I grew up in what was once called the "Campbellite" movement, which started in the early 1800s in the Penn/Ky/Oh region of the US (called "the West" at the time, "midwest" now). Alexander Campbell and his associates sought to shed all denominational traditions and return to the church shown in the New Testament. They did not scrap the church building (granted church meeting houses were not as elaborate in their place and time as they are now); Campbell and others tried to get away from paid local clergy. When I stumbled upon the modern house church movement a few years ago, I was struck by the similarities between what the moderns were saying and what the Campbellites were writing almost 200 years ago. I will say the HC movement is nicer about it; if you want to see some harsh criticism of the clergy, google "Third Epistle of Peter", a piece Campbell published in 1825 and was still to be found online a few years ago.
The sad part is, Campbell and his friends made some headway, but the second and third generations blew it: they got the idea that they HAD restored the NT church, and could sit back and wait for everyone else to wake up and come to them. They also went back to the use of paid pastors for every church. The movement later split into 3 main groups (with assorted subdivides in places) over first, instrumental music in church, (acapella Church of Christ) and later over liberal theology (leading to the Disciples of Christ denomination). (And most of the fighting was done by those paid clergymen!)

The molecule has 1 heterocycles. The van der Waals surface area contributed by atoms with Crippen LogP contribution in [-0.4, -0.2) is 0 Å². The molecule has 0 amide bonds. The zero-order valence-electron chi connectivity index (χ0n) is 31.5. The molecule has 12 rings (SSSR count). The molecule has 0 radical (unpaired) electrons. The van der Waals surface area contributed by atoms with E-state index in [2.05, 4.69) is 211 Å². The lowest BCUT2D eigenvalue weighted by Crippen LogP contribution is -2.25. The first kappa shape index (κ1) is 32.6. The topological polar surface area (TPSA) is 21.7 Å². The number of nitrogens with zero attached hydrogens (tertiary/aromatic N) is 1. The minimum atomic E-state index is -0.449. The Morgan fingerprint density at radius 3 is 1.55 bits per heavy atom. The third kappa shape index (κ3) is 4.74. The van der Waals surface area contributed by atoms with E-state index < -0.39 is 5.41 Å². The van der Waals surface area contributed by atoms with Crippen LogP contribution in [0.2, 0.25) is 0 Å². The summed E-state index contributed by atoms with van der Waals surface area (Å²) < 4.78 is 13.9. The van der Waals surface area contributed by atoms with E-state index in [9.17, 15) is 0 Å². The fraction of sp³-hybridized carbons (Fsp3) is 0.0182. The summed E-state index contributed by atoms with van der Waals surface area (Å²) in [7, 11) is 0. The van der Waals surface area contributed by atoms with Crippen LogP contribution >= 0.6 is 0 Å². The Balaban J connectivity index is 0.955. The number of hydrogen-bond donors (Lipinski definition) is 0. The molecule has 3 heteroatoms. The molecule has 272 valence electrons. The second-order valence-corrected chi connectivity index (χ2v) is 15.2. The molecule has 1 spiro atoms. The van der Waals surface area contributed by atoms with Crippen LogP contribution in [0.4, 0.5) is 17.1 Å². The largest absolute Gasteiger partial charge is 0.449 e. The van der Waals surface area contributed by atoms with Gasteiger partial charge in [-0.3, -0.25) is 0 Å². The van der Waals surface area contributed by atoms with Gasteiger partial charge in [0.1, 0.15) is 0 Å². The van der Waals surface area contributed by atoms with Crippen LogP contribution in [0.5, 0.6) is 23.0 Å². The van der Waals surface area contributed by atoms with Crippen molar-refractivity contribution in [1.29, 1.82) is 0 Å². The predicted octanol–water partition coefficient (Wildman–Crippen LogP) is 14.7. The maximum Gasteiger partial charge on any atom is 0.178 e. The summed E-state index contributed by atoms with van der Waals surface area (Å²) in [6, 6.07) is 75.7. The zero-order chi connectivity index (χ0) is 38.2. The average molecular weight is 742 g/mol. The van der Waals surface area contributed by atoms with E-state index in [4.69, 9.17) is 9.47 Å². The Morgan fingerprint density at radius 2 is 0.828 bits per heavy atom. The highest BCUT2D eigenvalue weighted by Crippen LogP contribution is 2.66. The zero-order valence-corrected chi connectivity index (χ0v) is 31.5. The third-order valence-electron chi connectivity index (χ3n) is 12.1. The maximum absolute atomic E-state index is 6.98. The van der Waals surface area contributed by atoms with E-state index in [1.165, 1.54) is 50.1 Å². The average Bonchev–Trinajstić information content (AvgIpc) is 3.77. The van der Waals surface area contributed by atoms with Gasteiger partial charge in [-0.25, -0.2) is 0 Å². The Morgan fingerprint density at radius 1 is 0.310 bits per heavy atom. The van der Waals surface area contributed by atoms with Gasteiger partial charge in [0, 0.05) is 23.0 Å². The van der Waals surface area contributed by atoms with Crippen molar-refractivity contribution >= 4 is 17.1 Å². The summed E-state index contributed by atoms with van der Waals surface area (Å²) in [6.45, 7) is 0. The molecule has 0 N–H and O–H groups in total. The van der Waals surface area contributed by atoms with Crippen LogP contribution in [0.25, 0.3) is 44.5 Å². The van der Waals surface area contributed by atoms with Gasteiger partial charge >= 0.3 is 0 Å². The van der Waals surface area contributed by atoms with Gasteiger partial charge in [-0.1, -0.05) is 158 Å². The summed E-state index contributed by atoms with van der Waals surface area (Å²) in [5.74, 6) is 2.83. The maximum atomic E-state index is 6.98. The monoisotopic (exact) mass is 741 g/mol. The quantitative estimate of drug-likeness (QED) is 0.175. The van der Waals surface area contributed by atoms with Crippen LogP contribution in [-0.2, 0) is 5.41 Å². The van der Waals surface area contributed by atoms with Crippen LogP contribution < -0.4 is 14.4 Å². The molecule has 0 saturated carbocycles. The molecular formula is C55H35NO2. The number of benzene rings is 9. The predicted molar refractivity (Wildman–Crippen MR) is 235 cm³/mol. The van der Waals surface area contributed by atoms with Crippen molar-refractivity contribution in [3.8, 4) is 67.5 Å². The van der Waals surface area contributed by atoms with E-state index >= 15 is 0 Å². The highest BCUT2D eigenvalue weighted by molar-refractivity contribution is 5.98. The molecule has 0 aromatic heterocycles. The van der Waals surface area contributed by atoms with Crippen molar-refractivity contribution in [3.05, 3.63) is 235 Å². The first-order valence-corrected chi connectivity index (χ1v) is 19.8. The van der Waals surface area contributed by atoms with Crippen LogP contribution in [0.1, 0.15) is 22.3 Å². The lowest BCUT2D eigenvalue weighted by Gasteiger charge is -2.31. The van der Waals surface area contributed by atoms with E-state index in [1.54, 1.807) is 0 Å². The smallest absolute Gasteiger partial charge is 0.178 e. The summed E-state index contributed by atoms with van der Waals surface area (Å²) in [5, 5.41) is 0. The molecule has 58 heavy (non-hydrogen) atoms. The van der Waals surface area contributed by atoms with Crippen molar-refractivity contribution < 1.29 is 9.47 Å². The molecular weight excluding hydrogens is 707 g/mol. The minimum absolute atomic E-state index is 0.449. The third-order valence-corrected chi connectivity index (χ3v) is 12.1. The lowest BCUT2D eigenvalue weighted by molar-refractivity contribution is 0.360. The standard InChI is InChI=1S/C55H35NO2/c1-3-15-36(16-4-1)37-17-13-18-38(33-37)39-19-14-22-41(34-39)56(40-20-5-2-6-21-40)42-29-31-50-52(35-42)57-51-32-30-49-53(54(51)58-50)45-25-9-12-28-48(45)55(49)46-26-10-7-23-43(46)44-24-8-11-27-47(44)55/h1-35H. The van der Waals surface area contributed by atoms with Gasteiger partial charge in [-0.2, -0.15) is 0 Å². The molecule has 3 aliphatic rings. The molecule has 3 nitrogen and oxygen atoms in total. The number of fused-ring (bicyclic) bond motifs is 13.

I still sometimes call myself an "unreconstructed Campbellite" because my views are closer to Alex's than most of those who claim to be his followers today.

I guess my point is that this line of thought is not new; it needs to be renewed periodically, because the mass of people keep falling back into "religion" and lose track of Christ. Can't remember where I first found it, but some wise person remarked that "The natural state of fallen man is legalism." And I'm afraid he was right.

So where am I going? I would say walk in the truth as well as you can see it, try to keep your eyes on Him so you don't get priorities mixed up, welcome fellowship with any you find on the journey, and walk in love with the people God has given you.

One last thing, and I think I wrote this on the Theological Musings blog a long time ago: Always keep a distinction in your mind between the actual words of Scripture, and the interpretations you and others put on them. Almost all the fighting is over interpretations; and unlike Scripture, interpretations are not divinely inspired and are not guaranteed to be inerrant. We need to hold them lightly, in case we find out later that our Lord does not agree with them.

Steve Sensenig said...

Very well said, brother. (Both of you, actually, as PMR's comment is spot on, as well)

I was just having a discussion with a friend about this very notion of division within the body of Christ. We think we're doing God favors when we divide from others, but I believe we are actually breaking his heart.

ded said...

postmodern redneck,

I've heard of the Campbellites. They were mentioned in a sociology class I took once. It is always interesting to discover someone in past centuries who speaks with whole streaks of like-concepts with issues we face today. Kind of brings meaning to the statement, "He is the same yesterday, today and tomorrow."

Christians face the same truth and the inherent problems of walking that out no matter the moment or culture since Jerusalem in the 1st century.

Also, I appreciate the history lesson. I had it in my mind that DOC was a Methodist derivation.

Steve, thanks for coming over here to read; I know your life is very busy with family these days!! What a wonderful blessing you have.

Terry said...